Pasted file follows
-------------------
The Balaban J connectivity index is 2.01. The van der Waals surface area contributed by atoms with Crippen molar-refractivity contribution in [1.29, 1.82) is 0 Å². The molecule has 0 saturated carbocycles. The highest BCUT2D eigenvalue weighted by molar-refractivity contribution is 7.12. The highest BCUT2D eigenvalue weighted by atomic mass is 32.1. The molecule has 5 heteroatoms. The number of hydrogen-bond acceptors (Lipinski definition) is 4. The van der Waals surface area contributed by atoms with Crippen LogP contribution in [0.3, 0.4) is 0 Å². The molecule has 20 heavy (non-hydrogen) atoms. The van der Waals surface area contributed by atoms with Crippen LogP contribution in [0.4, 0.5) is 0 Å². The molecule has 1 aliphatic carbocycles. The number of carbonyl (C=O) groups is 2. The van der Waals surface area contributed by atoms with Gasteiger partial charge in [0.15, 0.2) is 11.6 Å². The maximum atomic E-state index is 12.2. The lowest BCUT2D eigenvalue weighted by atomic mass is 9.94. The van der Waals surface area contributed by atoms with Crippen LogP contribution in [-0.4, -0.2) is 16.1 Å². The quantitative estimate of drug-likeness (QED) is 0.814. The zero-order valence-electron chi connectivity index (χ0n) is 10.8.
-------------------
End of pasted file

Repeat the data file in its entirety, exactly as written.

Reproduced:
The Balaban J connectivity index is 2.01. The van der Waals surface area contributed by atoms with Crippen molar-refractivity contribution in [1.29, 1.82) is 0 Å². The molecule has 0 saturated carbocycles. The highest BCUT2D eigenvalue weighted by molar-refractivity contribution is 7.12. The highest BCUT2D eigenvalue weighted by atomic mass is 32.1. The molecule has 5 heteroatoms. The number of hydrogen-bond acceptors (Lipinski definition) is 4. The van der Waals surface area contributed by atoms with Crippen LogP contribution in [0.3, 0.4) is 0 Å². The molecule has 20 heavy (non-hydrogen) atoms. The van der Waals surface area contributed by atoms with Crippen LogP contribution in [0.4, 0.5) is 0 Å². The molecule has 1 aliphatic carbocycles. The number of carbonyl (C=O) groups is 2. The van der Waals surface area contributed by atoms with Gasteiger partial charge in [0.15, 0.2) is 11.6 Å². The maximum atomic E-state index is 12.2. The lowest BCUT2D eigenvalue weighted by atomic mass is 9.94. The van der Waals surface area contributed by atoms with Crippen LogP contribution in [-0.4, -0.2) is 16.1 Å². The quantitative estimate of drug-likeness (QED) is 0.814. The zero-order valence-electron chi connectivity index (χ0n) is 10.8.